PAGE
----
Why does Newham have so few Blue Plaques?
PUBLISHED: 12:00 28 May 2016
A century and a half ago, English Heritage began its blue plaque scheme to endorse "British innovation, creativity and success throughout history".
Take a wander through Kentish Town and you’ll spot one commemorating George Orwell, head to Marble Arch and you’ll glimpse Winston Churchill’s, pass through Bloomsbury and you’ll see one on Charles Darwin’s former abode.
But what about Newham, a borough overflowing with historical greats and geniuses?
Unfortunately, there are only two – one in Manor Park for actor Stanley Holloway and one in West Ham for trade unionist Will Thorne – compared with Westminster’s 302, Kensington and Chelsea’s 165 and Camden’s 163.
Perversely, there are more plaques devoted to the borough’s sons and daughters in other parts of London than in Newham itself.
“Newham has a long history of famous people, sporting greats, philanthropists and political heavyweights,” the Mayor of Newham, Sir Robin Wales, stressed.
“It is right that their time in the borough is recognised and we would want to see more blue plaques depicting this.”
The reason the borough is so deprived of plaques is because so much of it was destroyed by the twin traumas of the Industrial Revolution and the Blitz.
To qualify for a plaque, English Heritage requires that buildings associated with the great figure “survive in a form that the commemorated person would have recognised” – impossible in a place like Newham.
Sir Robin said the council gets around this need by naming public buildings, roads and community centres after the borough’s greats, such as Lister School (after pioneering surgeon Joseph Lister) and the Jack Cornwell Centre after the Battle of Jutland hero.
But that means prison reformer and face of £5 notes Elizabeth Fry – who lived in East Ham – is not recognised, nor statesman and philosopher Edmund Burke, who lived in Plaistow, nor even the poet Gerard Manley Hopkins, who lived in Stratford.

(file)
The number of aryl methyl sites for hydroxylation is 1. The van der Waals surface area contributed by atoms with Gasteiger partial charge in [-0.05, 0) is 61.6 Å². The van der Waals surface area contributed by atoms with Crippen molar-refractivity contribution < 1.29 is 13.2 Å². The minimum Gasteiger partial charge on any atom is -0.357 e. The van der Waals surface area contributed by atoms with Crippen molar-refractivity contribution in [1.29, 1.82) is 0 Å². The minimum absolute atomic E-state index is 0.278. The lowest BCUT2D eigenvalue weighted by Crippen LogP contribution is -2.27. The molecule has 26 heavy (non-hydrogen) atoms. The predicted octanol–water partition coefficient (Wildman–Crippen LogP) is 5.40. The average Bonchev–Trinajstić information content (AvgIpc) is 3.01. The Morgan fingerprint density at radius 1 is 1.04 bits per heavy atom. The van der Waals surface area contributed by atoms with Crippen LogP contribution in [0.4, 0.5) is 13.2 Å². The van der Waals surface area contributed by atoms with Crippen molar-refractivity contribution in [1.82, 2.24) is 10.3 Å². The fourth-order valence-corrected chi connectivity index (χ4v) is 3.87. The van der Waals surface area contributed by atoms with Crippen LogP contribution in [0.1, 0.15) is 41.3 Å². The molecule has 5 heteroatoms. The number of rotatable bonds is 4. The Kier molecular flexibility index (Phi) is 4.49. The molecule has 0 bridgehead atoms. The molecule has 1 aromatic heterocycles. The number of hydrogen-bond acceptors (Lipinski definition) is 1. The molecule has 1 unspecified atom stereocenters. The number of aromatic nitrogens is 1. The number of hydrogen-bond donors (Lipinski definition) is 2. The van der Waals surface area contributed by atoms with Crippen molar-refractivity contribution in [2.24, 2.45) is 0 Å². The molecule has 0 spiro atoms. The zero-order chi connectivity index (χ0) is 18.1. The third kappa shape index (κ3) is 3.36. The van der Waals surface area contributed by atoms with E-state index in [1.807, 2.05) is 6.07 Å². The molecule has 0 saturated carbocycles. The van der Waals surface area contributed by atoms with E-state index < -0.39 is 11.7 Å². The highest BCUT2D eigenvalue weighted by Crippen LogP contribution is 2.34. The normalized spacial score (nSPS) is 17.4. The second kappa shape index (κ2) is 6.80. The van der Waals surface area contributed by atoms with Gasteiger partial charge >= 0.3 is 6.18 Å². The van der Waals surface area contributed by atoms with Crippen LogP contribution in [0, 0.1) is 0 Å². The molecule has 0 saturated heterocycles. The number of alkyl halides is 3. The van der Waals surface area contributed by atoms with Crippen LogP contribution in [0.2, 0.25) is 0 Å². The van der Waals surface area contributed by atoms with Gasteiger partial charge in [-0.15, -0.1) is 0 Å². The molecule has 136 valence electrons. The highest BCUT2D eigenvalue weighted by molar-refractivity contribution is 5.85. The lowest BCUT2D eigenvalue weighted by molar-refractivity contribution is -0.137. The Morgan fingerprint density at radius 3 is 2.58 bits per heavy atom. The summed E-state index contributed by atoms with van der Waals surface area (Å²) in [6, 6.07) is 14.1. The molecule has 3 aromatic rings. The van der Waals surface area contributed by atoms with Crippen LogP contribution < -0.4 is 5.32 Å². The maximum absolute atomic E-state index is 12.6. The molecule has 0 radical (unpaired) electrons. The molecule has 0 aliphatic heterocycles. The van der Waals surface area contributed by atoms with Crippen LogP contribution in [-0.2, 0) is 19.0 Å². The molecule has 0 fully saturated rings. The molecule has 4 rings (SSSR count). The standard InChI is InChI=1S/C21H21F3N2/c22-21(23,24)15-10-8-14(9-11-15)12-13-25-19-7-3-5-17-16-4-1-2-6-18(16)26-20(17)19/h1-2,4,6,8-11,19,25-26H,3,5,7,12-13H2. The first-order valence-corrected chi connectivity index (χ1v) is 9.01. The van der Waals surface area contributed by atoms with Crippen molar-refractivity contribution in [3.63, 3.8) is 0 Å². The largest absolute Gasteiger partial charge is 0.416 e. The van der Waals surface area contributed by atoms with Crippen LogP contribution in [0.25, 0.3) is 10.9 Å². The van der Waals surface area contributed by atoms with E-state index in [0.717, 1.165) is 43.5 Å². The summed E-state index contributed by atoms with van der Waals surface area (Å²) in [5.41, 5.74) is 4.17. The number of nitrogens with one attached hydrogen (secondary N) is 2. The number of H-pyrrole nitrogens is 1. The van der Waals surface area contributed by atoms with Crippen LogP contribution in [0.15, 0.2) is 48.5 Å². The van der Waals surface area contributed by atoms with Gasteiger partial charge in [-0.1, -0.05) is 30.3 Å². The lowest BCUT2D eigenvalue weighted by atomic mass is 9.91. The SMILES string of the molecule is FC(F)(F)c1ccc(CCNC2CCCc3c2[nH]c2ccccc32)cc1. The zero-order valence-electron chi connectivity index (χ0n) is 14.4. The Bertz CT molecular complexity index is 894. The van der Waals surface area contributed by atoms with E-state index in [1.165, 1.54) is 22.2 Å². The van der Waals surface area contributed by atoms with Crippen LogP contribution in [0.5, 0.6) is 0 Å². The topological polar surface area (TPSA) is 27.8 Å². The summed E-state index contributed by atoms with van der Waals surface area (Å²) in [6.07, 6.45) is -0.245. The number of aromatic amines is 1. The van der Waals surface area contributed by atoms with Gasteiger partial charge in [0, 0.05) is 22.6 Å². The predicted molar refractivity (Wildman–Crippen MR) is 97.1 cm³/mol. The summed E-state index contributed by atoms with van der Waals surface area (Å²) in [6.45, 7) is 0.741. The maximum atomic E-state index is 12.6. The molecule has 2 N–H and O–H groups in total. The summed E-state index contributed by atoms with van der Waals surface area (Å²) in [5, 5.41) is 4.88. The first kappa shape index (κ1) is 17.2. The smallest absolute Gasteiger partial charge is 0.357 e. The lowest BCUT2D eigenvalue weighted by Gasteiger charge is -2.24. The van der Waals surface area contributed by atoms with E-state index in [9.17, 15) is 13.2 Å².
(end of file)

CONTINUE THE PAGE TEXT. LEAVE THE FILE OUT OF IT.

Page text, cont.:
Either way, if the scheme is still going nearer the end of this century, we can expect a trip to Newham to include a feast of blue plaques – Jermain Defoe, Lennox Lewis, Idris Elba, Ray Winstone and, of course, Danny Dyer.
In the meantime, perhaps England’s first non-white under-18 footballer – West Ham’s John Charles, who was born in Canning Town’s Ordnance Road – could be the next figure given a plaque.
Historian Brian Belton, author of Johnnie the One: The John Charles Story, agrees.
“He was called ‘The One’ because he was the only black player in the England squad,” he said.
“He should be celebrated – his story goes against all the stuff you hear about West Ham being a racist club, because he never got any bother from the fans.”
Since John died in 2004, the soonest a plaque could be erected is 2024 – two decades after his death – but Brian believes planning now is a good idea.
“He was a good player,” he said. “He could have gone very far it hadn’t been for his alcoholism.
“But he set a great example, and he had a great view of life.”